The players’ failure to show enough hunger in the 5-3 shambles at Fulham was there for all to see. It wasn’t much better against Liverpool, despite Smith’s view of how they performed. They never seemed to fully realise they were in the mire. And what was needed to get out of it. There were heartening results against Newcastle and West Ham but it was far too little, too late.
Rodgers’ – and latterly Smith’s – inability to consistently get something out of a group of players that finished fifth and won the FA Cup just two years ago is staggering.
Director of football Jon Rudkin, to give him credit, has overseen a Premier League title win and an FA Cup victory. He’s a true ally of the owners, but he must bear some responsibility for the decline.
How did he allow a situation where Youri Tielemans and Caglar Soyuncu – both valued highly – walk away for nothing this summer? Why were average players given sizeable pay packets and long-term contracts? Why was the transfer window of 2021 such a disaster? What suddenly changed at the club last year for them to not buy players? Why were they without a head of recruitment last summer? Why did it take so long to bring in a set-piece coach?
The last time Rudkin answered questions from the media was in 2016 when Claudio Ranieri was appointed. Rarely do Leicester supporters hear from those running the club. ‘Top’ will offer programme notes each home game and chief executive Susan Whelan is silent. As is Rudkin. Media requests for interviews this season have been rejected, it isn’t how the club chooses to operate.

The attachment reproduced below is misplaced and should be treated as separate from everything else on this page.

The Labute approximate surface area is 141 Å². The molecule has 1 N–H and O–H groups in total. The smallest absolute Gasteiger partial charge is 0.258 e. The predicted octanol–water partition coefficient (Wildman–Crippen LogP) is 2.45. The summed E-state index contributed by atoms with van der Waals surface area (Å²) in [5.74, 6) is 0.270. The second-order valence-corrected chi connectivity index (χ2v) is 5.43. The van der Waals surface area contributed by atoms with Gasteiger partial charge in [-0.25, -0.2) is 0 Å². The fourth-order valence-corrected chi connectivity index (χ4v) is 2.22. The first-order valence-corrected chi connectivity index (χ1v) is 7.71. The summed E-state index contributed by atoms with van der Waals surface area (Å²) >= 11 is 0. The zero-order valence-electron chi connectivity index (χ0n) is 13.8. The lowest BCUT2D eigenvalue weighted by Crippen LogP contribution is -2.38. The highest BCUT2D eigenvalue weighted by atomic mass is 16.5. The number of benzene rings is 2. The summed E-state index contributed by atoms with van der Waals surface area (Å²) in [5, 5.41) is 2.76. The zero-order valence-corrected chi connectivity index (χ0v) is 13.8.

Leicester have been warned by football finance expert Kieran Maguire that relegation will be ‘very severe’ and could see their income drop by two thirds. They currently spend 85 per cent of their £215m turnover on player wages. The club posted record losses of £92.5m for the 2021-22 season and have lost close to £200m in the last three seasons.
In February, Leicester’s owners wrote off £194m they’d loaned to the club over the last ten years. The club will say this is proof of their long-term commitment.
Leicester could be starting their Championship campaign as early as Friday August 4. They’ll be playing Liverpool in a pre-season friendly in Singapore the previous Sunday, meaning they’ll be back in the UK just days before the season starts. It’ll have been agreed to weeks in advance, but it doesn’t feel like good planning.
Before the inevitable opener at Plymouth, a new manager must be appointed, high-value assets need to be sold, and the job of replacing numerous out of contract players must take place. Any newcomer – manager or player – must be able, but character is just as important.
‘Top’, Whelan and Rudkin need those traits too if Leicester are to get back to the Premier League under their tenure. The culture in any business is set by the leadership team. It filters down to the shop floor, or football pitch in this case. As much as they all patted themselves on the back during the good times, they must take responsibility during the bad. Lessons must be learned, complacency can’t be allowed to set in again.
Leicester aren’t guaranteed an instant return. A massive reset is vital if they’re to mount any kind of challenge for promotion next season.
The club’s golden era is well and truly over.